Forgetful Not Forgotten: This is a documentary about one man’s father and his journey through early onset Alzheimer's, from pretty early on right through to the bitter end. The filmmaker, Chris Wynn, was afraid that he was showing signs of early onset Alzheimer's himself so it also chronicles his trips to the memory clinic and his struggle to decide whether or not he was going to start a family with his girlfriend. The one thing that lifts this doc above the rest is that it’s unflinchingly honest about his father’s decline. You watch it as it happens, pretty much. Utterly heartbreaking.

The SEED: This is the flick by the Linkin Park guy. He pumped a lot of cash into it, too, but it’s only twelve minutes. If you’re going to put that kind of cash into a project, make it a feature. It probably would have served the story better to be a feature anyway. It was shot on film and in scope so not only was it shot on film, it was shot on super-35.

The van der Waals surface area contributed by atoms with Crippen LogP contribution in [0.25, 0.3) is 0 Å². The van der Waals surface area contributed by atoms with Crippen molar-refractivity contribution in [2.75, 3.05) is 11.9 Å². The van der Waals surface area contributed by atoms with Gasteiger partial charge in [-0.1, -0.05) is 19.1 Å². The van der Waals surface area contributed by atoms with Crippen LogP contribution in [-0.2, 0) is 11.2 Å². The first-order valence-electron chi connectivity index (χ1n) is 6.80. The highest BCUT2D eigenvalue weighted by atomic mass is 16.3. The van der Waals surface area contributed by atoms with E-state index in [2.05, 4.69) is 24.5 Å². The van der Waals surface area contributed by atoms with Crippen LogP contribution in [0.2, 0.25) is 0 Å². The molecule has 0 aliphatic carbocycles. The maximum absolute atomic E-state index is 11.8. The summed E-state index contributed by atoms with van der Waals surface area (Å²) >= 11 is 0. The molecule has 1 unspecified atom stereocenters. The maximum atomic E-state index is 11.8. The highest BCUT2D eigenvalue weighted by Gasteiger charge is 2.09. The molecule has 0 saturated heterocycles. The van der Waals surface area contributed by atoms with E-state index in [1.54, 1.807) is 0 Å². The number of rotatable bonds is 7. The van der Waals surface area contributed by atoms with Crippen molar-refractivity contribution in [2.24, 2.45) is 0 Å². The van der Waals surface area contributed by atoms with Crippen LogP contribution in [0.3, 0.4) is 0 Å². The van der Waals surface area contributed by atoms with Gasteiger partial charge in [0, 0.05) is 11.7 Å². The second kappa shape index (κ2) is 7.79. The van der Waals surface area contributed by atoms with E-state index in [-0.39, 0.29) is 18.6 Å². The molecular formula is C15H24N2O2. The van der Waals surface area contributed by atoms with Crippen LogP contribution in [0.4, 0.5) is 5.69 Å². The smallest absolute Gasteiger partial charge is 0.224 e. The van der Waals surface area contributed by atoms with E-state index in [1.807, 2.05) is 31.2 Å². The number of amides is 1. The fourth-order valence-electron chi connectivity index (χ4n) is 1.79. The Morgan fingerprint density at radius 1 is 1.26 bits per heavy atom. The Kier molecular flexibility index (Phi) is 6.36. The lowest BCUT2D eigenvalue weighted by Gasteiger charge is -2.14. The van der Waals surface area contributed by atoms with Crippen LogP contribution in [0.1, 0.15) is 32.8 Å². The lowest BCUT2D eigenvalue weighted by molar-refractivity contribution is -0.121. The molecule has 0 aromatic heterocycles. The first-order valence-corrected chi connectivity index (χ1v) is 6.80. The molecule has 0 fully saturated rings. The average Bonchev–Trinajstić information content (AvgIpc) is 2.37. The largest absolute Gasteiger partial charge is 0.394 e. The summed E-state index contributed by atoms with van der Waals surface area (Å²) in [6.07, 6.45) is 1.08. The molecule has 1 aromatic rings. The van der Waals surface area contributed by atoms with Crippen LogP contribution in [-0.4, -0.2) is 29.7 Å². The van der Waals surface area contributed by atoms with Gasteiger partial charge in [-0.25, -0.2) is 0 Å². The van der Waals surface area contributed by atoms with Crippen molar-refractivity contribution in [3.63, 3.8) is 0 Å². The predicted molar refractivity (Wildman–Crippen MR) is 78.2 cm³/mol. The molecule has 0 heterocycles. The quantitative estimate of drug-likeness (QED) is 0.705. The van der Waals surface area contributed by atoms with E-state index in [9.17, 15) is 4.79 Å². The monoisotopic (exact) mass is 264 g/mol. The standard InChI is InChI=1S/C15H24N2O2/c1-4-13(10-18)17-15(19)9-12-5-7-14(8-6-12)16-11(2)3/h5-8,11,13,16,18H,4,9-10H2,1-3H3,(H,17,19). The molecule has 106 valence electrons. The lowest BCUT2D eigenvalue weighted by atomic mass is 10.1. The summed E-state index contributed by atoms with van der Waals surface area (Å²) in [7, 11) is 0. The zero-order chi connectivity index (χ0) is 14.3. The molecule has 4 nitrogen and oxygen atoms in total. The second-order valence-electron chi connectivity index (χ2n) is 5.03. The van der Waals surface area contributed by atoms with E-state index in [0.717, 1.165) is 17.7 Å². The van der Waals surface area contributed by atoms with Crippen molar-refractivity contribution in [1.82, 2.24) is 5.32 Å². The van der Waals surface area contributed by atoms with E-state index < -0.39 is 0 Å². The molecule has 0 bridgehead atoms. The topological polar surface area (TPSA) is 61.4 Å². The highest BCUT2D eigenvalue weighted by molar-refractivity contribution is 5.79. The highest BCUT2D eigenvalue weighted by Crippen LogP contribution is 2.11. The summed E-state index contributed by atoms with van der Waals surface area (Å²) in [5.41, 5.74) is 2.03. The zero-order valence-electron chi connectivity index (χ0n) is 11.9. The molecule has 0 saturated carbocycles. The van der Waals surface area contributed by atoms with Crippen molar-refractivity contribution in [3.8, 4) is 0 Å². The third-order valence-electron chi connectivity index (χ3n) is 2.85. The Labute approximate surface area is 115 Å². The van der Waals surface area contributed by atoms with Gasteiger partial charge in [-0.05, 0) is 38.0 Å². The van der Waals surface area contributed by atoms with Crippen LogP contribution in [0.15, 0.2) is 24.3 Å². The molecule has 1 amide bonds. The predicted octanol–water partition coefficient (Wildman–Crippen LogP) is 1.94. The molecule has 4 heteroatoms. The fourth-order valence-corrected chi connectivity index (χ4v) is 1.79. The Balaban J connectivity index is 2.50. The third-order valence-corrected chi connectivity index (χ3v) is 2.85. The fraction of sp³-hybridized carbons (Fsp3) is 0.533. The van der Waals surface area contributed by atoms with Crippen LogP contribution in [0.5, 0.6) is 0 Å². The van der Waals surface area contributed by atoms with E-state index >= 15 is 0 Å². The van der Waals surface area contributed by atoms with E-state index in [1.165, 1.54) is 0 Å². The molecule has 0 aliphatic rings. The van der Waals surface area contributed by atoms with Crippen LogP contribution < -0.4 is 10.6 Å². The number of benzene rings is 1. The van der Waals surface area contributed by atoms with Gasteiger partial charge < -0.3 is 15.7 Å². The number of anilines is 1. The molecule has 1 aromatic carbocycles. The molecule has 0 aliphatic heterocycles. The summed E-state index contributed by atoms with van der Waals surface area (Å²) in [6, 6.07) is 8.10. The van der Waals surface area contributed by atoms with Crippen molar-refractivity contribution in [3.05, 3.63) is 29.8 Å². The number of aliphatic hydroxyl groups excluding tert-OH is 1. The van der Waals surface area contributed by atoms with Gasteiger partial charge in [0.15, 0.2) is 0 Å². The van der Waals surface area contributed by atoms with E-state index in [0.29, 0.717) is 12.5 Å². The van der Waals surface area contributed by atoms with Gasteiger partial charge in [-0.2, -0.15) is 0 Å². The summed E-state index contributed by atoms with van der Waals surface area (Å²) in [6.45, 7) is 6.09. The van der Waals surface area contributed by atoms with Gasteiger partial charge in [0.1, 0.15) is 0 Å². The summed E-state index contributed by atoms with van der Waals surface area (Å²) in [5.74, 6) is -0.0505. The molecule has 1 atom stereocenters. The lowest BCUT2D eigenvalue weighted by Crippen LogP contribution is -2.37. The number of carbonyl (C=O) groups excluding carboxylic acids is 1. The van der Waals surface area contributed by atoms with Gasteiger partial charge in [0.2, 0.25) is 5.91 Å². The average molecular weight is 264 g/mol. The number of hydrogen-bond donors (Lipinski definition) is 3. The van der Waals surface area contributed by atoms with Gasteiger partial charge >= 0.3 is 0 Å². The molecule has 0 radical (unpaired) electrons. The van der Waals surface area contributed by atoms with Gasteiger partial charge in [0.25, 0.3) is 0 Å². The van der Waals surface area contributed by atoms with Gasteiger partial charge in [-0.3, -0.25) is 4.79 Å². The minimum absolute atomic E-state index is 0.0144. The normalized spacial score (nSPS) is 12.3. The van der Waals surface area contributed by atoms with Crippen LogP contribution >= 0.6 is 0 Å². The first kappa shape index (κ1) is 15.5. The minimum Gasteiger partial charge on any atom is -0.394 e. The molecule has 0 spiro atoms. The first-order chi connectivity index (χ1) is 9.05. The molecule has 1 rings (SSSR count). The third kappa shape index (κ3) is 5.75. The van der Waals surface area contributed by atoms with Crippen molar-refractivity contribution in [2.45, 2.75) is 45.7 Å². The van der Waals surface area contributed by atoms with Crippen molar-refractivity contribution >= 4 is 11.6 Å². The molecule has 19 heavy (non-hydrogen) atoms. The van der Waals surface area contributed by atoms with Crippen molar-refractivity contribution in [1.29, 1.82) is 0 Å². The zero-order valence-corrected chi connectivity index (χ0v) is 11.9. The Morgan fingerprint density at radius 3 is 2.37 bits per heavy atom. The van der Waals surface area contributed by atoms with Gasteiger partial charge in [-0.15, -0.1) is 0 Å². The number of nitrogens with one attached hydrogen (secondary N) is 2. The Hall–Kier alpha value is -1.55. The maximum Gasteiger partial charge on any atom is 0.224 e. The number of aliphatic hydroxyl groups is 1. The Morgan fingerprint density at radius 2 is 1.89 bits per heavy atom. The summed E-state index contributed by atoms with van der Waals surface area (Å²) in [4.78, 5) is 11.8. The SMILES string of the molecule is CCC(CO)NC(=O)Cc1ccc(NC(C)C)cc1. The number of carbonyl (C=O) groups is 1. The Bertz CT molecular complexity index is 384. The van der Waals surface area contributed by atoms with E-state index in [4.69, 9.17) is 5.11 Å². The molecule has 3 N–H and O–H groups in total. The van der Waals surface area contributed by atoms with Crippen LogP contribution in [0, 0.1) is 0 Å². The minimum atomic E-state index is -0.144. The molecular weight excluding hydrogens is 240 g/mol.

The flick’s about a possibly crazy, possibly homeless guy who has a cloaking device in his brain and he fights some hockey-masked baddies with his mad martial arts skillz, then he takes the corkscrew end of a Swiss army knife, drills into his own head, and pulls out the SEED and now he can see spaceships. I suppose it was a “what if the crazy homeless people aren’t crazy” type deal, but more of a story would have been appreciated. It was well shot, well edited, and had good effects. The acting was okay.

After this there was an intermission in which I came back to my room, grabbed my hoodie, then got some food, and then waited for the last half an hour or so until the last feature started so I missed Ghengis Blues.